DISTRICT COURT, E.D. NEW YORK
March 29, 1937
In re POPIK
The opinion of the court was delivered by: BYERS
BYERS, District Judge.
Motion to confirm referee's report granting discharge.
The only specification deals with the bankrupt's failure to keep books or records from which his financial condition and business transactions might be ascertained, while conducting business under his own name. It is alleged that he did "destroy and conceal all his books of account and records from which his financial condition might be ascertained * * *."
This is a no-asset case, and the referee's report is that "the character of the business conducted by the bankrupt did not require or warrant the keeping of books or records," citing Matter of Trefel Lepine (D.C.) 4 F.Supp. 808 [Affirmed (C.C.A.) 70 F.2d 1017].
There it appeared that the bankrupt's debts arose under leases of premises occupied by a realty corporation of which he was the sole stockholder, and that he had no other assets. That corporation apparently became bankrupt.
During the three years that ensued, the bankrupt worked at times as an upholsterer at a salary, and neither sought nor obtained credit. This court held that, because of the facts presented, there had been no showing of a requirement to keep books and records, and consequently a discharge was granted, although the referee had held otherwise.
That case was so unlike this, that the distinguishing aspects are apparent.
The discussion of the law on this subject in Matter of Underhill (C.C.A.) 82 F.2d 258, 260, makes clear the necessary disposition of this application.
This bankrupt maintained a business enterprise of his own, in the repairing and remodeling of fur garments, and in designing and selling fur garments. He had been so engaged for upwards of six years during that portion of his time not devoted to earning a salary as an employee of others. He kept his own establishment busy during the dull or off seasons, when employment by others was not available.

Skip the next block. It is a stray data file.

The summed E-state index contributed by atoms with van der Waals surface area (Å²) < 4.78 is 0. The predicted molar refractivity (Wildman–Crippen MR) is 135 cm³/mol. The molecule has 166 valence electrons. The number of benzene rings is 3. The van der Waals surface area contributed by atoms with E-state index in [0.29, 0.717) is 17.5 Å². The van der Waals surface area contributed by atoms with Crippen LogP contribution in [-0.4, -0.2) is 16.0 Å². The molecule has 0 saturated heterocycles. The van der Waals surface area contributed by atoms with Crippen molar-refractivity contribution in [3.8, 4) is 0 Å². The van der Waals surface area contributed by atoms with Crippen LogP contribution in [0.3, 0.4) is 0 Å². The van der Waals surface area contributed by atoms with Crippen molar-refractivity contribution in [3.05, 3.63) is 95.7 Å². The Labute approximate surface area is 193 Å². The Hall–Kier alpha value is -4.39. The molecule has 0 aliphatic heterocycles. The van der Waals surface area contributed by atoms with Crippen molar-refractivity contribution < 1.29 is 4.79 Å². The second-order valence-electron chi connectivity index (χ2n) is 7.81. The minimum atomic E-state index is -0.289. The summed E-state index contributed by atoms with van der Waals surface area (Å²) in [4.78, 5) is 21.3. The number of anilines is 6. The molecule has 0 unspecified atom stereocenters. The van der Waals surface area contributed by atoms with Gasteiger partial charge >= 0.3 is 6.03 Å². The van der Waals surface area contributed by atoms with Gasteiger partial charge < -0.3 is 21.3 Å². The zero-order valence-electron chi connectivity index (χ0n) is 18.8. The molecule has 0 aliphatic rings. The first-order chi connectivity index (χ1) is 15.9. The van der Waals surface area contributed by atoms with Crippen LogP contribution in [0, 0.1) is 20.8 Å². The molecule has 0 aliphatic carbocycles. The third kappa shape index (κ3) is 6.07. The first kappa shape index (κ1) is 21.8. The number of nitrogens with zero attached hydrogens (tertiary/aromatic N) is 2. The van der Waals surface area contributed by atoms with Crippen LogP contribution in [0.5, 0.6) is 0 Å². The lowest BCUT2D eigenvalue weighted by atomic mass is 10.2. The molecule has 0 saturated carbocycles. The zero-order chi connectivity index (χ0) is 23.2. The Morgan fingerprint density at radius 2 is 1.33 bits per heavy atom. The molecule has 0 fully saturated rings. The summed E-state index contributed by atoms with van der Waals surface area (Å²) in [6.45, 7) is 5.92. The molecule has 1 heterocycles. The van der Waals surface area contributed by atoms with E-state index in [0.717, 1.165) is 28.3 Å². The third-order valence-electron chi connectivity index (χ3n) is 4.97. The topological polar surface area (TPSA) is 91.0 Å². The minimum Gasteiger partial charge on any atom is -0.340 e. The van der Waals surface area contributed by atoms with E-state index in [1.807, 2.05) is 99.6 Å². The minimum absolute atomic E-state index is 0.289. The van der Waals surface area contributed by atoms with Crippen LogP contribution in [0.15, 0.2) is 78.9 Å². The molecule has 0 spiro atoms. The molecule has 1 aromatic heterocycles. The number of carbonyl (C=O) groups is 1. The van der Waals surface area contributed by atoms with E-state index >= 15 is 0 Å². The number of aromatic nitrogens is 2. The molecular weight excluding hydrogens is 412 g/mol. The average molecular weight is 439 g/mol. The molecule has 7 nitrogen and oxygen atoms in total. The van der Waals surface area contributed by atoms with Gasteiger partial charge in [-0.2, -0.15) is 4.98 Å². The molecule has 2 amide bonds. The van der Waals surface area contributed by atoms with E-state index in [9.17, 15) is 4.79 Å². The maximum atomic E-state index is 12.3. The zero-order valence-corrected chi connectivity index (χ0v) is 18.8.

It is true that the activity was conducted in three rooms of his living quarters, which does not change its essential nature. He employed one and sometimes two helpers, and had a modest equipment of trade paraphernalia.
During the year 1934, he purchased over $2,000.00 of skins from the objecting creditor, and in 1935 down to his bankruptcy the amount of purchases was $1,600.00. He said that at times he bought from other dealers.
The bankruptcy followed a general assignment and during the preceding period of less than three months his purchases totaled $864.55.
These credit transactions were of sufficient importance to involve the keeping of records for the purposes discussed in the Underhill Case, and others, which means that the referee's opinion, that the enterprise was too small to require any keeping of books, cannot be accepted.
It is equally important that the bankrupt did keep some records, which if now available, might have been informative. He made entries on index cards of his several jobs, and says he kept his invoices until the bills were paid. But, when the friendly assignee took possession, he found nothing whatever in the way of records. The two sources of information described by the bankrupt, if assembled, might have formed a sufficient basis for checking "against the mere oral statement or explanations made by the bankrupt." Matter of Underhill, supra.
The referee's report therefore is not in accord with the testimony, if it is intended to state that the bills and cards kept by the bankrupt were turned over to the assignee.
It is not the size of the enterprise which alone determines the necessity for keeping books and records, but its nature. This bankrupt operated a business which involved obtaining credit, and those from whose debts he now seeks discharge have not been accorded the opportunity which the law contemplates, of ascertaining the true condition of his affairs. That is not their fault but his.
There is a suggestion that the bankrupt deliberately evaded the provisions of the federal taxing statutes touching the fur manufacturer's excise tax, under which there is a requirement to keep accurate records and accounts of all transactions. Whether the argument is sound in the light of the testimony, need not be discussed. The point is that there seems to have been a particular reason why this bankrupt should have had something in writing of an orderly nature, to explain the course of his business affairs.
Motion to confirm report denied; discharge refused.
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